My summary, then, is that I feel perfectly comfortable performing string manipulations in either Perl or Tcl (or Python, for that matter, which has yet a different style), but I know I'll use different idioms for the two (or three). Perl often is more concise. I have a personal belief that idiomatic Tcl string-handling tends to be more readable.

VK: on the other side, perl's RE engine is highly optimized: when one writes /^(...)/, the interpreter effectively eats three characters without even starting searching process. But this leads to another problem, when C code implementing such technology becomes very complicated and there is lack of RE experts on C level (true for Tcl, Perl and probably entire RE world).

Todd Coram:

Every once in the while I consider rewriting AFT in Tcl or Python. It was originally written in Awk, and I rewrote it several times in Perl since 1996. Each time I try a rewrite in something other than Perl it seems pointless. Perl is perfect for what it does. It's my own personal prejudice, but Perl just seems more natural for text munging. Tcl is too chunky and Python feels too Pascal like for the task. Maybe its the pervasive regular expressions or the Awk-like implication that you will be working with munging text files.

My brain works this way:

for text munging in short lived processes.
for algorithmic programs meant to be readable. (compare w/ Pascal or Java; CL frequently calls Python the single most widely applicable language)
for everything else ;-) guis, daemons, glue, lego-like toys

anonymous coward:

This is an extremely insightful commentary(above) IMO. Recently I have seen how the event loop really lends itself to *nixish daemon type processes for little things like honeypots, user process and command history monitoring, and other clandestine but basically sound processes. I have to wonder though about the python reference for algorithms. Is it only because it's OO that he feels this way? Using python procedurally doesn't improve on anything(again IMO).

jrw32982: Perl has references, which are like pointers in C. Tcl doesn't have references, only names. In perl, when the reference count of a data item becomes zero, the data item is garbage collected. In tcl, because there are no references, you have to write your own garbage collection code.

For example, assume you have a tcl array whose values are objects (itcl objects, for example). When you replace the object associated with some index with a different object, how do you know if the object previously associated with that index should be destroyed? If the only "reference" to the object is from that index in the array, then the object should be destroyed when the it is replaced. Otherwise, it shouldn't. If you fail to destroy an object which is no longer referenced, then you have a memory leak in your program. If you destroy an object which is referred to from another place in your program, then you have a potential major bug. An automatic garbage collection mechanism would solve this problem for you.

Clarification: when I say memory leak, I don't mean that Tcl is leaking memory. As far as I know, Tcl has no memory leaks. I mean that your program is leaking memory. In the scenario I described, you have created many objects (using some OOP extension to Tcl) but have lost track of their handles. They are inaccessible because you have lost their handles, but the memory associated with them has not been recycled since you haven't destroyed them. If that continues, you will eventually run out of memory.

Addendum Jan 2014: I notice that Jim has references.

AMG: Brush also proposes references, though Brush references are fundamentally different than Jim references.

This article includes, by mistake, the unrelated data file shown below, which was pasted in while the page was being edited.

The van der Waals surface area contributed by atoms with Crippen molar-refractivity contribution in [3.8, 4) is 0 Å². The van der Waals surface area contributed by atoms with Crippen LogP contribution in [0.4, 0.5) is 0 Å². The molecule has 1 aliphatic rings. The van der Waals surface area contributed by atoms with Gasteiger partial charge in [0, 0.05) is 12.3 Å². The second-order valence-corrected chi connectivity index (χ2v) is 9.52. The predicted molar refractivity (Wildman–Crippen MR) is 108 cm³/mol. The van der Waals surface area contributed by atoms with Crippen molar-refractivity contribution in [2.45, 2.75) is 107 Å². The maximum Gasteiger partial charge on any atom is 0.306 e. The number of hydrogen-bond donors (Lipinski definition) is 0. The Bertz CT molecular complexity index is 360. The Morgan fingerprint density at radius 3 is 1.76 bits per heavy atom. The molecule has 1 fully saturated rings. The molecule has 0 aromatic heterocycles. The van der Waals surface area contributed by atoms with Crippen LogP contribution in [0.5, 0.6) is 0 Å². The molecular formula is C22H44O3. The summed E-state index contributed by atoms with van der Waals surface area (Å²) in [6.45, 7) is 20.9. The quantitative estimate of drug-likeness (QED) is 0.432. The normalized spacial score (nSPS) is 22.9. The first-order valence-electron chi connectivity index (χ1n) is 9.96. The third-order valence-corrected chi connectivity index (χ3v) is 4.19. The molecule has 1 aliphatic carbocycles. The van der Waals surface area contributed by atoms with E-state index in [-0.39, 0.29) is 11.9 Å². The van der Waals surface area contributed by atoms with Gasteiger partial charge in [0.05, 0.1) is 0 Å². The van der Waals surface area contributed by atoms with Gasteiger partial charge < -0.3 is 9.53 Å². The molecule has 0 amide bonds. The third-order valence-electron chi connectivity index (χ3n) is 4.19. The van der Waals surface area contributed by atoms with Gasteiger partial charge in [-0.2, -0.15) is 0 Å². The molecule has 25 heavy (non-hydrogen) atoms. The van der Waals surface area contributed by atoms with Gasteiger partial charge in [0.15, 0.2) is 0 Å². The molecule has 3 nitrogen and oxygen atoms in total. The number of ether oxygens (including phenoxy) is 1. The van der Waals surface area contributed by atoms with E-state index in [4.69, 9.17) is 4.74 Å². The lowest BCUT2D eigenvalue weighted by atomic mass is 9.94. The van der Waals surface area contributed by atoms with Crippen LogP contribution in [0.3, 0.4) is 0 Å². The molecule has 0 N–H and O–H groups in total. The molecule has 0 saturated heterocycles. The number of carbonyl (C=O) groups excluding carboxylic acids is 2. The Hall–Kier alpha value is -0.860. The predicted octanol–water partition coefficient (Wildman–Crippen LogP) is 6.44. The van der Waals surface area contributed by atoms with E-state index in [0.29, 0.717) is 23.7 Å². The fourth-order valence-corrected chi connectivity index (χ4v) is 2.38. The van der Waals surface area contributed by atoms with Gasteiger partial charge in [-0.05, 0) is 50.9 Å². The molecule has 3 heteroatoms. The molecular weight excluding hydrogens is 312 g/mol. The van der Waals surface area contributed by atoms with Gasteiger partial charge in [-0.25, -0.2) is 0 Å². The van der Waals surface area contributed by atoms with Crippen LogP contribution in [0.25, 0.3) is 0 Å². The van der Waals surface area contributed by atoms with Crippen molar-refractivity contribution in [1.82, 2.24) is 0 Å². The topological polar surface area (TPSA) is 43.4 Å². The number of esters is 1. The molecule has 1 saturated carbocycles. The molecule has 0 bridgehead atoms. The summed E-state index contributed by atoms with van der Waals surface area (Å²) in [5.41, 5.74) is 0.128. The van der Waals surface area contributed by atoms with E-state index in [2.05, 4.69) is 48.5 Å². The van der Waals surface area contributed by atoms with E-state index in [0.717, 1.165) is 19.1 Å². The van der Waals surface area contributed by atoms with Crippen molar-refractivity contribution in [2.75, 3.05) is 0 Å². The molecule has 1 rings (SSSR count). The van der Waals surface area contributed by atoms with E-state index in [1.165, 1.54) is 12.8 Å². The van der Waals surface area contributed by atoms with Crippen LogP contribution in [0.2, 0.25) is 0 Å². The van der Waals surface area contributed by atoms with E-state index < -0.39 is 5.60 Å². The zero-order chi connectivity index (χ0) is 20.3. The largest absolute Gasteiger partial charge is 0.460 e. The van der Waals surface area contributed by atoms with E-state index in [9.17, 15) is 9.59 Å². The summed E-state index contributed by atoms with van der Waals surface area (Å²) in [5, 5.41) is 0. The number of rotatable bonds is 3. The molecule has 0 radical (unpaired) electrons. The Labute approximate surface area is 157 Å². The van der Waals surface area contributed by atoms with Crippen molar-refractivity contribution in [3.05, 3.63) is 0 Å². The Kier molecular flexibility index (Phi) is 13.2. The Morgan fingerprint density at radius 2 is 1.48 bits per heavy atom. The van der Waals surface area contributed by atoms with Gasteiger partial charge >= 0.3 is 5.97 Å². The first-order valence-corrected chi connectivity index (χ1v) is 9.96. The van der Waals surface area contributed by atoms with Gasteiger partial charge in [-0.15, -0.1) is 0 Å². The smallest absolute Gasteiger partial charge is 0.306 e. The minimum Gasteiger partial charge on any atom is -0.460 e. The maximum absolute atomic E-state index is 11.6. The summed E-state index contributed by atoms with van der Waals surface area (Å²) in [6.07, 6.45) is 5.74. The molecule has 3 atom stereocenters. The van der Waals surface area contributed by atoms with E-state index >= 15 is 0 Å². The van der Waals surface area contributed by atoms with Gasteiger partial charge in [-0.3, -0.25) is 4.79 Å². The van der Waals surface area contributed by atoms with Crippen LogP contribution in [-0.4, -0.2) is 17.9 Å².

Lars H 2006-07-04: It could be argued that this isn't as big a problem in Tcl as it would be in many other languages, because in languages with references it is often necessary to use them to build complex data structures. In Tcl (and as long as it is data you're juggling with, as opposed to data + some other resource) it is typically possible to pass around very large data structures as easily as one passes around numbers in other languages, and then everything is cleared up automatically.

Clif Flynt: I learned Perl first. Wrote an application I can no longer read, and then tried to fix someone else's code. That's why I became a Tcl advocate.

PSE: I had exactly the same experience as Clif. I felt encouraged by the Perl community at the time (1997) to make free use of Perl's idiotic pre-defined default variables (with cute names like $' $` $, $.), and could not maintain any program over 20 lines long that made use of them!!

LES: I really dislike that argument. If those variables cause you trouble, don't use them! Perl treats us like adults. If you like terseness, bask in all its terseness. If you like very clear and organized code, especially when you intend to share it, write your own very clear and organized code and be happy. That free attitude will not protect you from someone else's terseness, but forcing people to use "very clear and organized code" even when they don't want to is not the best way. Educate them, but don't force them. Whenever I think of Python's use of indents as part of the syntax, I think: this soup nazi hates terse code and thus created a language that would make it compulsory for everyone to write in the style that *he* prefers. Despite it all, I, for one, can find terseness in practically any language. Whenever someone uses lots of single-character variables in anything with more than half a dozen lines, I find it very hard to read. Keeping tabs on what $a, $b, $c, $i, $j and $r mean to read and understand a function or class is very annoying. But they are all free to use their obscure variables. And more sensible programmers will give their variables more meaningful names, so you always know exactly what is going on without unnecessary effort. Free choice is the best ultimate judge. When a language allows for both terseness and tidiness, it is fair and generous. If the language removes either, it shows it is made for one specific tribe and is not afraid to disregard diversity in writing preferences.